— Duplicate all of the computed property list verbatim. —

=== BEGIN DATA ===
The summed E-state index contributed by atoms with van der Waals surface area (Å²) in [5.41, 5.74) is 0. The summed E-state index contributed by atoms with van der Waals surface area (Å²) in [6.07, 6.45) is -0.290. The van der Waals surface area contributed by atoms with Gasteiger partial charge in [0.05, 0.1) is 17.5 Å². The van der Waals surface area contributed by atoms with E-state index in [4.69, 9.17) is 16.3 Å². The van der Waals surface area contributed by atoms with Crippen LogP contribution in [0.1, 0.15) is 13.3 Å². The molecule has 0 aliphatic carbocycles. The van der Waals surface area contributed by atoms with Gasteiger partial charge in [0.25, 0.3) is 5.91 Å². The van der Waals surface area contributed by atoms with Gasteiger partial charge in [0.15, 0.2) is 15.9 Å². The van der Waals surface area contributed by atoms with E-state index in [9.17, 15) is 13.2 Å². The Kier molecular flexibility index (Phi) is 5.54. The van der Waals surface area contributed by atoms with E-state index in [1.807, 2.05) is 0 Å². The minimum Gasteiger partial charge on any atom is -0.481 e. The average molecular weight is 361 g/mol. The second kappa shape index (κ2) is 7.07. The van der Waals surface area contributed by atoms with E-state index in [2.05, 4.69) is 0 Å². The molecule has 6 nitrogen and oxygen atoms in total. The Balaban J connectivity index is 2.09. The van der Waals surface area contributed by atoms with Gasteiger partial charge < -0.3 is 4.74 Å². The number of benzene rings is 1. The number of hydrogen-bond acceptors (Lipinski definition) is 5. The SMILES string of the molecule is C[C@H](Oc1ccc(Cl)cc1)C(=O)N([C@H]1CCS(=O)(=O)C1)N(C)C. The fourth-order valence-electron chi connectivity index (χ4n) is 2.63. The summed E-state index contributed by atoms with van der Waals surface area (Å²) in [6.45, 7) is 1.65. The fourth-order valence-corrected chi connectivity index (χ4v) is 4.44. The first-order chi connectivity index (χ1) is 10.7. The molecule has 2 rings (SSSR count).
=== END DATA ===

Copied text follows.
The summed E-state index contributed by atoms with van der Waals surface area (Å²) in [5.41, 5.74) is 0. The summed E-state index contributed by atoms with van der Waals surface area (Å²) in [6.07, 6.45) is -0.290. The van der Waals surface area contributed by atoms with Gasteiger partial charge in [0.05, 0.1) is 17.5 Å². The van der Waals surface area contributed by atoms with E-state index in [4.69, 9.17) is 16.3 Å². The van der Waals surface area contributed by atoms with Crippen LogP contribution in [0.1, 0.15) is 13.3 Å². The molecule has 0 aliphatic carbocycles. The van der Waals surface area contributed by atoms with Gasteiger partial charge in [0.25, 0.3) is 5.91 Å². The van der Waals surface area contributed by atoms with Gasteiger partial charge in [0.15, 0.2) is 15.9 Å². The van der Waals surface area contributed by atoms with E-state index in [9.17, 15) is 13.2 Å². The Kier molecular flexibility index (Phi) is 5.54. The van der Waals surface area contributed by atoms with E-state index in [1.807, 2.05) is 0 Å². The minimum Gasteiger partial charge on any atom is -0.481 e. The average molecular weight is 361 g/mol. The second kappa shape index (κ2) is 7.07. The van der Waals surface area contributed by atoms with E-state index in [2.05, 4.69) is 0 Å². The molecule has 6 nitrogen and oxygen atoms in total. The Balaban J connectivity index is 2.09. The van der Waals surface area contributed by atoms with Gasteiger partial charge < -0.3 is 4.74 Å². The number of benzene rings is 1. The number of hydrogen-bond acceptors (Lipinski definition) is 5. The SMILES string of the molecule is C[C@H](Oc1ccc(Cl)cc1)C(=O)N([C@H]1CCS(=O)(=O)C1)N(C)C. The fourth-order valence-electron chi connectivity index (χ4n) is 2.63. The summed E-state index contributed by atoms with van der Waals surface area (Å²) in [6.45, 7) is 1.65. The fourth-order valence-corrected chi connectivity index (χ4v) is 4.44. The first-order chi connectivity index (χ1) is 10.7. The molecule has 2 rings (SSSR count).